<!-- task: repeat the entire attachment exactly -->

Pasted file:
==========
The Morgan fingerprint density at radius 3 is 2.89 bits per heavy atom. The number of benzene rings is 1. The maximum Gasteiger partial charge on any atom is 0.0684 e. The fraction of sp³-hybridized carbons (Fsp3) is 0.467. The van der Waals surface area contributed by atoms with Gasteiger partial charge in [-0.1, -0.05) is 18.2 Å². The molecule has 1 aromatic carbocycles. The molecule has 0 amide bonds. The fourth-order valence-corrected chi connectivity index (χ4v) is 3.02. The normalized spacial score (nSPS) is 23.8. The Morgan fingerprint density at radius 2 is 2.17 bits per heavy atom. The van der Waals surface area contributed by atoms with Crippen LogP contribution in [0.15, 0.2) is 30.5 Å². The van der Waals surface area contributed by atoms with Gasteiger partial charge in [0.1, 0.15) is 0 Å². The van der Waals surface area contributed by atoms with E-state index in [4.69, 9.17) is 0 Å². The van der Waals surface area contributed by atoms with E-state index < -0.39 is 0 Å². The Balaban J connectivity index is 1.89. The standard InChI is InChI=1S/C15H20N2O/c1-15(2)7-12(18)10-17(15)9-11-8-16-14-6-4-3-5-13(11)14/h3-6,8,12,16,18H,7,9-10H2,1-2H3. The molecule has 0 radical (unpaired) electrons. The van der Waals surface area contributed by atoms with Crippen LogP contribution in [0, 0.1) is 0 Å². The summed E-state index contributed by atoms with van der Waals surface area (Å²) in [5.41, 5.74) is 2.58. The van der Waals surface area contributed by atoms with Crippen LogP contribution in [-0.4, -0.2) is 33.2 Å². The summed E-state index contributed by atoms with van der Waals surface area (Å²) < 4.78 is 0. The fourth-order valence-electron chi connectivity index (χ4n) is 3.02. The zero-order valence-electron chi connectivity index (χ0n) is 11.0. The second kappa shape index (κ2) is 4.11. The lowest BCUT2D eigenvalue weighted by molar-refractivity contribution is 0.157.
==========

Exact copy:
The Morgan fingerprint density at radius 3 is 2.89 bits per heavy atom. The number of benzene rings is 1. The maximum Gasteiger partial charge on any atom is 0.0684 e. The fraction of sp³-hybridized carbons (Fsp3) is 0.467. The van der Waals surface area contributed by atoms with Gasteiger partial charge in [-0.1, -0.05) is 18.2 Å². The molecule has 1 aromatic carbocycles. The molecule has 0 amide bonds. The fourth-order valence-corrected chi connectivity index (χ4v) is 3.02. The normalized spacial score (nSPS) is 23.8. The Morgan fingerprint density at radius 2 is 2.17 bits per heavy atom. The van der Waals surface area contributed by atoms with Crippen LogP contribution in [0.15, 0.2) is 30.5 Å². The van der Waals surface area contributed by atoms with Gasteiger partial charge in [0.1, 0.15) is 0 Å². The van der Waals surface area contributed by atoms with E-state index in [4.69, 9.17) is 0 Å². The van der Waals surface area contributed by atoms with E-state index < -0.39 is 0 Å². The Balaban J connectivity index is 1.89. The standard InChI is InChI=1S/C15H20N2O/c1-15(2)7-12(18)10-17(15)9-11-8-16-14-6-4-3-5-13(11)14/h3-6,8,12,16,18H,7,9-10H2,1-2H3. The molecule has 0 radical (unpaired) electrons. The van der Waals surface area contributed by atoms with Crippen LogP contribution in [0, 0.1) is 0 Å². The summed E-state index contributed by atoms with van der Waals surface area (Å²) in [5.41, 5.74) is 2.58. The van der Waals surface area contributed by atoms with Crippen LogP contribution in [-0.4, -0.2) is 33.2 Å². The summed E-state index contributed by atoms with van der Waals surface area (Å²) < 4.78 is 0. The fourth-order valence-electron chi connectivity index (χ4n) is 3.02. The zero-order valence-electron chi connectivity index (χ0n) is 11.0. The second kappa shape index (κ2) is 4.11. The lowest BCUT2D eigenvalue weighted by molar-refractivity contribution is 0.157.